Diurnal variation of phenylalanine concentrations in tyrosinaemia type 1: should we be concerned?
How to cite this article Daly A., Gokmen‐Ozel H., MacDonald A., Preece M.A., Davies P., Chakrapani A. & McKiernan P. (2012) Diurnal variation of phenylalanine concentrations in tyrosinaemia type 1: should we be concerned? J Hum Nutr Diet. 25, 111–116
Background: Tyrosinaemia type 1 (HT1) is treated with a tyrosine and phenylalanine‐restricted diet, amino acids free of phenylalanine and tyrosine, and nitisinone (NTBC). Treatment guidelines recommend plasma tyrosine between 200–400 μ
Methods: Median tyrosine and phenylalanine plasma concentrations were reviewed retrospectively over 3 years in 11 subjects (median age 4 years) with HT1. Subjects routinely collected morning fasting blood samples but afternoon nonfasted samples were taken in the clinic (<10% of samples). Growth Z‐scores were calculated.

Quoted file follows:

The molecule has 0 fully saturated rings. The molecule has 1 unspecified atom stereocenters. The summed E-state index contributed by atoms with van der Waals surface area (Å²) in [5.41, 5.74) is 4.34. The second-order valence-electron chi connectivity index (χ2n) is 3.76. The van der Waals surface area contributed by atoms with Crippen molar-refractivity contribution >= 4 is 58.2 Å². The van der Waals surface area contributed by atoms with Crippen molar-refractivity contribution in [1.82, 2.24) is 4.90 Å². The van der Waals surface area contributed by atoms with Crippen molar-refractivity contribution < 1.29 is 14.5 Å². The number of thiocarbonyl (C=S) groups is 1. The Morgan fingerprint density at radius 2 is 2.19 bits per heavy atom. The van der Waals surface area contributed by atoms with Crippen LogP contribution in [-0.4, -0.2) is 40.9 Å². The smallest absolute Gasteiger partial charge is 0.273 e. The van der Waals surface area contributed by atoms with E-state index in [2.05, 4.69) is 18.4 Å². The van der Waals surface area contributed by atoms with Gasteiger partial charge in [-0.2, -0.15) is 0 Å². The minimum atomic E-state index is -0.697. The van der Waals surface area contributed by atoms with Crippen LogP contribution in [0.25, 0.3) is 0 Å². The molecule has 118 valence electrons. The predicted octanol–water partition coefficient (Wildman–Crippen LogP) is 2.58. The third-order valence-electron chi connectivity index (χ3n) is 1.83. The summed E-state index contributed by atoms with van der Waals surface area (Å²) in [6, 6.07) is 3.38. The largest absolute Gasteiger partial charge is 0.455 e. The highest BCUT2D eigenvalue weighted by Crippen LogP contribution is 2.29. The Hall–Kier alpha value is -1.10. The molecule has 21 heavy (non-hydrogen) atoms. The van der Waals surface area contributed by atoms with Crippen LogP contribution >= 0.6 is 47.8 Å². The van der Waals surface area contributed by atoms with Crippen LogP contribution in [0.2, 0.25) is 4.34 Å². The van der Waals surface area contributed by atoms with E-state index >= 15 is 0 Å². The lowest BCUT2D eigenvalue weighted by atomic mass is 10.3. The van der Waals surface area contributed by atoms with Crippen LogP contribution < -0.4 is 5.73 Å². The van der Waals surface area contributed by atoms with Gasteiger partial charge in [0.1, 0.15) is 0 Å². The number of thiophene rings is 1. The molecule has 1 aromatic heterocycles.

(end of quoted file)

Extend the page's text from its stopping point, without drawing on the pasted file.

Results: The percentage of all plasma phenylalanine concentrations <30 μ
Conclusions: Blood phenylalanine concentrations were consistently lower in the afternoon. Taking blood samples at variable time points in the day may lead to variation in interpreting dietary control. A detailed study is necessary to examine the 24‐h diurnal variation of plasma phenylalanine and tyrosine in HT1. It is possible that phenylalanine concentrations may be very low for a substantive time over 24 h and the potential impact that this may have on cognitive development and growth in children is unknown.
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